‘Indescribable’: Stories of loss emerge from devastating Hawaii fires

Death toll on Maui island approaches 100, with US President Joe Biden saying he will visit Hawaii ‘as soon as’ possible.

Burned-out homes in Lahaina
Two people examine a burned house on August 13 after fires destroyed much of the historic town of Lahaina, Hawaii [Sandy Hooper/USA Today Network via Reuters]

The search for missing people continues in Hawaii one week after devastating blazes erupted on the island of Maui, causing widespread devastation.

Maui County has confirmed 99 people perished in the flames, making the wildfires the deadliest in more than a century of United States history.

On Tuesday, the Hawaii national guard activated hundreds of troops to help with the disaster response. Hundreds of people remain missing as firefighters continue to battle the fires.

Officials have warned, though, that the death toll could rise sharply as search teams working with cadaver dogs scan the burned-out areas.

The White House said on Tuesday that it mobilised a “robust whole-of-government response effort to support immediate and long-term rescue and recovery efforts in Maui”.

Later in the day, President Joe Biden announced he and his wife Jill Biden will visit Hawaii as soon as they can.

“I want to go and make sure we’ve got everything we need. I want to be sure we don’t disrupt the recovery efforts,” he said.

The multiple fires, fuelled by strong winds and dry conditions, broke out on Tuesday last week and have been mostly contained. It remains unclear what exactly sparked them.

Thousands of survivors have been displaced by the blazes, the worst of which destroyed much of the historic town of Lahaina. Here are some of the victims’ stories.


As television footage showed fire engulfing Lahaina, all Donna Hartley could think of was her sister. But Carole Hartley was not picking up her phone.

“I told my husband that if this is burned like this, then Carole’s house is gone,” the 62-year-old Alabama resident told The Associated Press news agency.

Two days later, her sister’s partner called. The news was not good. He told her he had been in the front yard loading his car, and Carole had been in the back yard, when the wind fanned the flames. The car exploded.

Carole’s partner assembled a team of friends for a search party. By Saturday night, Donna Hartley heard the news that he had found her sister’s remains, including her watch. She is still waiting for official DNA verification. Her sister had lived in Lahaina for 36 years.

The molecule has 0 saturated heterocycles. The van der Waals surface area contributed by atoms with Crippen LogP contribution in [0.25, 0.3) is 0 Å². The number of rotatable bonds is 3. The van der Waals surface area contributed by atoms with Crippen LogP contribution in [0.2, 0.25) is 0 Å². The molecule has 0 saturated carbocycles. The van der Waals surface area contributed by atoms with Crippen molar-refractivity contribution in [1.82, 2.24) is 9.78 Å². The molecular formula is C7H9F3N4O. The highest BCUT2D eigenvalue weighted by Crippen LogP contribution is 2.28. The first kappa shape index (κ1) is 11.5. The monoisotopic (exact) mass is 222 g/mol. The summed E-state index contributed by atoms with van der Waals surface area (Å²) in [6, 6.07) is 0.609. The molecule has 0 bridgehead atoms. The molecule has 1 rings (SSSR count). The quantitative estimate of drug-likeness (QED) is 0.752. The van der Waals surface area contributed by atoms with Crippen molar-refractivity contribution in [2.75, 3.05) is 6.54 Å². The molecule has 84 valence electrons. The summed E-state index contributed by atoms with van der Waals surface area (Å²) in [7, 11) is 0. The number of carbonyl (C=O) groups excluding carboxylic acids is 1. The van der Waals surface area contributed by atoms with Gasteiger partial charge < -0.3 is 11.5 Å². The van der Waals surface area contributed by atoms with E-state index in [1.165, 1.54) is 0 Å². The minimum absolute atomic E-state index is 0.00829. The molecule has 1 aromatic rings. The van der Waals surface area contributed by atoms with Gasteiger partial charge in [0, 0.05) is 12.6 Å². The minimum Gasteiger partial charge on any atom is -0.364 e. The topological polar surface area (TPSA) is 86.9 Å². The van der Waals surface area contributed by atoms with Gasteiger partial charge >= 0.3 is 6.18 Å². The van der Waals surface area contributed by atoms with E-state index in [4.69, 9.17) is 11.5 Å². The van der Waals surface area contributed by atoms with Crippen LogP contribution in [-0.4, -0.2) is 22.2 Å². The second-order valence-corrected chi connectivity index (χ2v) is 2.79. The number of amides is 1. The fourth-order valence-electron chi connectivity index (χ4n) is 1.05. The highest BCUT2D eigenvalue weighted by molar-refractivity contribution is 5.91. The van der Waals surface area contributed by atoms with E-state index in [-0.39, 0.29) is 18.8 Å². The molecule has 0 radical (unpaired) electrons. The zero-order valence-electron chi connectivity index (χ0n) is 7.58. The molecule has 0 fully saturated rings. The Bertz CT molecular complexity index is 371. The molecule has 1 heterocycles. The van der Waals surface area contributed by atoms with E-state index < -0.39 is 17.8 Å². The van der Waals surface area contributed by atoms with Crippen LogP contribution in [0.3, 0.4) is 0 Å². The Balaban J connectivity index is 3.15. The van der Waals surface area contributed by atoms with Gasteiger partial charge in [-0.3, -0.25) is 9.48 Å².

“Her birthday was August 28 and she was going to be 61 years old,” Donna Hartley said. “She kept telling me as of late: one more year, sister and I’m retiring.”

‘Our grief is indescribable’

A family of four — Faaso and Malui Fonua Tone, Salote Takafua and her son Tony Takafua — died while attempting to flee from the flames. Their remains were found on Thursday in a burned car near their home.

“The magnitude of our grief is indescribable,” read a statement from family members.

Lylas Kanemoto, who knew the Tone family, confirmed the devastating news on Sunday.

“At least we have closure for them, but the loss and heartbreak is unbearable for many,” Kanemoto told the Associated Press by text message. “We, as a community, [have] to just embrace each other and support our families, friends and our community to the best of our abilities.”

Kanemoto is still waiting on news about her cousin, Glen Yoshino, who is missing.

“I’m afraid he is gone because we have not heard from him, and he would’ve found a way to contact family,” Kanemoto said. “We are hoping for the best but preparing for the worst.”

‘A really good man’

Retired fire captain Geoff Bogar and his friend of 35 years, Franklin Trejos, initially stayed behind to help others in Lahaina and save Bogar’s house. But as the flames moved closer and closer last Tuesday afternoon, they knew they had to flee.

Each escaped to his own car. When Bogar’s vehicle would not start, he broke through a window to get out and crawled on the ground until a police patrol found him. He was then taken to a hospital.

Trejos was not able to escape.

When Bogar returned the next day, he found the bones of his 68-year-old friend in the back seat of his car, lying on top of the remains of the Bogars’ beloved three-year-old golden retriever Sam, whom he had tried to protect.

Trejos, a native of Costa Rica, had lived for years with Bogar and his wife, Shannon Weber-Bogar, helping her with her seizures when her husband could not.

“God took a really good man,” Weber-Bogar said.

Source: Al Jazeera, The Associated Press